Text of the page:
Dear Old Golden Rule Days: The Ward Schools (Part 1)

To those of us who grew up in Fort Worth during the era of Reddy Kilowatt, Pete the python, and the M&O Subway, the city’s school system has grown into some staggering numbers: eighty thousand students in eighty-three elementary schools, twenty-eight middle schools and sixth-grade centers, fourteen high schools, and seventeen special schools.

Big numbers for a city that did not build a school until its tenth year of incorporation. The city incorporated in 1873 and four years later had grown in population enough to need wards (districts) for municipal political representation. On February 6, 1877, the city council created three wards. Voters in each ward elected an alderman to represent them on the city council. By 1883 the city (which covered essentially the area of today’s downtown) had created a fourth ward. The intersection of Main and 9th streets formed the axis of four quadrants. The northeast quadrant was the First Ward, northwest was Second, southeast was Third, and southwest was Fourth Ward.

Although Fort Worth voters in 1877 had approved free (tax-supported) public schools, legal challenges from opponents delayed formation of the school system until 1880. The school system was an arm of the city government and would not become independent of the city until early in the twentieth century. At first classes were held in rented buildings. But in 1882 Fort Worth city voters approved a tax of .5 percent to finance the public school system, and in 1883 the first three schoolhouses were built—one each in the First, Second, and Third Wards. A total of twenty-one teachers taught eight hundred students that year. In the beginning each ward had one school, referred to as the “First Ward School,” the “Second Ward School,” etc. Ward schools were elementary schools, grades one through six or seven. Schools had six to nine rooms, a seating capacity of 250 to 450, and were heated by stoves. In the 1880s high school classes (through only the eleventh grade) were held in a school for boys and a school for girls. In 1891 Fort Worth’s first co-educational high school opened at Jennings and Daggett in the Sixth Ward (near South Side).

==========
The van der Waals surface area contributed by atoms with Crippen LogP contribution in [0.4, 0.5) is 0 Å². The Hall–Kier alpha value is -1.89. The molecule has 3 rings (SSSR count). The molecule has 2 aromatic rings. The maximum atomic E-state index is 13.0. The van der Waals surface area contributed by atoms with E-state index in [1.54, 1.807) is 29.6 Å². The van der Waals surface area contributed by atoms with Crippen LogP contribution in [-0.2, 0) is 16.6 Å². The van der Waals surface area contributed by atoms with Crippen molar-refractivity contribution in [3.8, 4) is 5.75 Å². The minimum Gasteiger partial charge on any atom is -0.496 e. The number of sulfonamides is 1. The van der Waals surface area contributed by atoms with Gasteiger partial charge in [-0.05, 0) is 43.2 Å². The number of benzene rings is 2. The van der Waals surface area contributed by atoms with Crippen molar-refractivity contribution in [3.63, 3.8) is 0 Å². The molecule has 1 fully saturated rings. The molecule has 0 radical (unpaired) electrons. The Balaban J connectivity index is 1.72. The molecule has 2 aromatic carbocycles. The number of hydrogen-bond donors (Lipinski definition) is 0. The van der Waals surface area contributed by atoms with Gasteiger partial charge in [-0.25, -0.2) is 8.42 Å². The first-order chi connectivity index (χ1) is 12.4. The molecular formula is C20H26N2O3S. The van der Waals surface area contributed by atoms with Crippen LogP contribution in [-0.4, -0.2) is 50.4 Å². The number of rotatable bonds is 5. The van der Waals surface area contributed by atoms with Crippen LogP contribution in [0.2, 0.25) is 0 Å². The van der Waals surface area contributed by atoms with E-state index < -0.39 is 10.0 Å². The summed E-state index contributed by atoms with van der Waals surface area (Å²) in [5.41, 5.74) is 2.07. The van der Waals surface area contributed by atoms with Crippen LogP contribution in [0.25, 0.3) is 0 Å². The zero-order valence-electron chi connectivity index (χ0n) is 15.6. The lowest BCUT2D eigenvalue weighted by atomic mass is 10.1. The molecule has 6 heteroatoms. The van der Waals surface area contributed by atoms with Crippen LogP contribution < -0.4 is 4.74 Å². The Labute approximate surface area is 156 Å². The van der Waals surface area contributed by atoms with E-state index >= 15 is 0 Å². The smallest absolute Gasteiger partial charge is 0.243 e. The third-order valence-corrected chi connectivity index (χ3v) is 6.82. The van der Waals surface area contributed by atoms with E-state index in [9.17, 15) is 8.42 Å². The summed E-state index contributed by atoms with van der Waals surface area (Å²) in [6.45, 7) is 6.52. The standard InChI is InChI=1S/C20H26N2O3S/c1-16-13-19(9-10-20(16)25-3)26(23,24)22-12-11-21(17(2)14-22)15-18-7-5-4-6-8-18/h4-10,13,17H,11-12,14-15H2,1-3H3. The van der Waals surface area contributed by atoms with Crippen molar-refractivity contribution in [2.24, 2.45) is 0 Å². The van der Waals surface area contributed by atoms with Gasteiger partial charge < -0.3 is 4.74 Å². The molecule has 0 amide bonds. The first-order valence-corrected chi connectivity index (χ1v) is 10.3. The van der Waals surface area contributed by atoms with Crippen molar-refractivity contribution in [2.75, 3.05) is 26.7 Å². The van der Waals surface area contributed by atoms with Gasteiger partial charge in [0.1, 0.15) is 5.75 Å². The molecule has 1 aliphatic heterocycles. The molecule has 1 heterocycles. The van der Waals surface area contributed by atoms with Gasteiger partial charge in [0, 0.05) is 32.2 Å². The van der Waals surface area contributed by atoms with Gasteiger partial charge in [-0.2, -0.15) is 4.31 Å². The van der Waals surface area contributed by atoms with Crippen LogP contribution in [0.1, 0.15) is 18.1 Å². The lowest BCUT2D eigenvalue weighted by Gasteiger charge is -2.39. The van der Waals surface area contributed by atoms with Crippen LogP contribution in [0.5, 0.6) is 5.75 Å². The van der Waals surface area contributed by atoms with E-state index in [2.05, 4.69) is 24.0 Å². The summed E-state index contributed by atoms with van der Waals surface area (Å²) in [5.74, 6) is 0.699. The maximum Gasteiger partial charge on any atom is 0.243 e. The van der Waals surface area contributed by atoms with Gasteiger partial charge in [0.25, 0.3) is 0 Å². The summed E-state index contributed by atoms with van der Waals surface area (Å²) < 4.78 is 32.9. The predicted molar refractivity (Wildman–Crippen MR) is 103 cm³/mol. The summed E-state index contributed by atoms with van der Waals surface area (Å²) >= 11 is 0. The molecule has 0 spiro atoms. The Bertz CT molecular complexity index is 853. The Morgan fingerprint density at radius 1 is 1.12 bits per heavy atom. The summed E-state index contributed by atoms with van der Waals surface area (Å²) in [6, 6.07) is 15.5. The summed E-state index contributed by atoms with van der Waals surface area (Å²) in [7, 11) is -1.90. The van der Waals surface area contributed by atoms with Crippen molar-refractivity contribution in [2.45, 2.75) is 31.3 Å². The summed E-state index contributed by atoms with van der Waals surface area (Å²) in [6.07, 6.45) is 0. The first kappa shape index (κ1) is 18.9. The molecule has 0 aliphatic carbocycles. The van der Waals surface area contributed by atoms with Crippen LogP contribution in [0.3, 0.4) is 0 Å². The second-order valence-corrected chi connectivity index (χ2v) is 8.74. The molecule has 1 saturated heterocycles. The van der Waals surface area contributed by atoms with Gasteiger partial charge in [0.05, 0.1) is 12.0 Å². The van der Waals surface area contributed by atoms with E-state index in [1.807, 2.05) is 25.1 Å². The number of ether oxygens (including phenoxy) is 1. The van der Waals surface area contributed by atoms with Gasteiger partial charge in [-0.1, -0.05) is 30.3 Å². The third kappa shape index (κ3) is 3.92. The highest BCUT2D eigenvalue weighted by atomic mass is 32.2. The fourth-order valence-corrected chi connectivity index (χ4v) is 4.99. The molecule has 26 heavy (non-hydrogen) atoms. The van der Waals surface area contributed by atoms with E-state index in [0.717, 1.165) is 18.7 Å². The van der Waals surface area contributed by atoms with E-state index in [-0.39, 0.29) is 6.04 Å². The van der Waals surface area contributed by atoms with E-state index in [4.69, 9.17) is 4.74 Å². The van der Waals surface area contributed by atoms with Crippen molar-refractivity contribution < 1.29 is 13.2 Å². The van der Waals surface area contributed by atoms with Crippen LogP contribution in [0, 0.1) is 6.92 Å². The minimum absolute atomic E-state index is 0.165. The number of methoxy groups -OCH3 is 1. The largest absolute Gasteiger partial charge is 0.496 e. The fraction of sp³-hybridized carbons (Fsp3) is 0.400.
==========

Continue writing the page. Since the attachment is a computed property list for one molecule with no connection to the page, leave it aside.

By 1888, the city directory boasted, all of the ward schools were enclosed by “neat and substantial picket fences.” By 1899 the city’s population had reached forty-three thousand; public school enrollment was about 3,700. There were now nine wards.

Fort Worth schools have always been in flux: Schools have changed locations or buildings or names; school buildings have changed names or grades; school buildings have burned down, been torn down, been expanded, and new ones built. By 1922 the city would double its wards to eighteen, but this four-part series is a snapshot of the early days of the schools of Fort Worth’s first nine wards.

The 1899 city directory listed the first nine ward schools. Note that each school had two designations. For example, the First Ward School was also called “School No. 1.”

In 1904 ward schools took on a third designation: To encourage students to study history, students were allowed to vote to name their school in honor of a person in Texas history. Thus, for example, the First Ward School/School No. 1 also became known as the “Crockett School.” To further complicate the nomenclature, a school also was sometimes known by the street it was on.

This contemporary map shows where the nine ward schools were in 1899, all south of the Trinity River. Part 2 looks at the early schools of each ward.

Dear Old Golden Rule Days: The Ward Schools (Part 2)

Share:Email this to someoneShare on FacebookTweet about this on TwitterPin on PinterestShare on RedditShare on Tumblr
This entry was posted in Architecture, Downtown, Downtown, All Around, Life in the Past Lane. Bookmark the permalink.

Leave a Reply

Your email address will not be published. Required fields are marked *

You may use these HTML tags and attributes: <a href="" title=""> <abbr title=""> <acronym title=""> <b> <blockquote cite=""> <cite> <code> <del datetime=""> <em> <i> <q cite=""> <strike> <strong>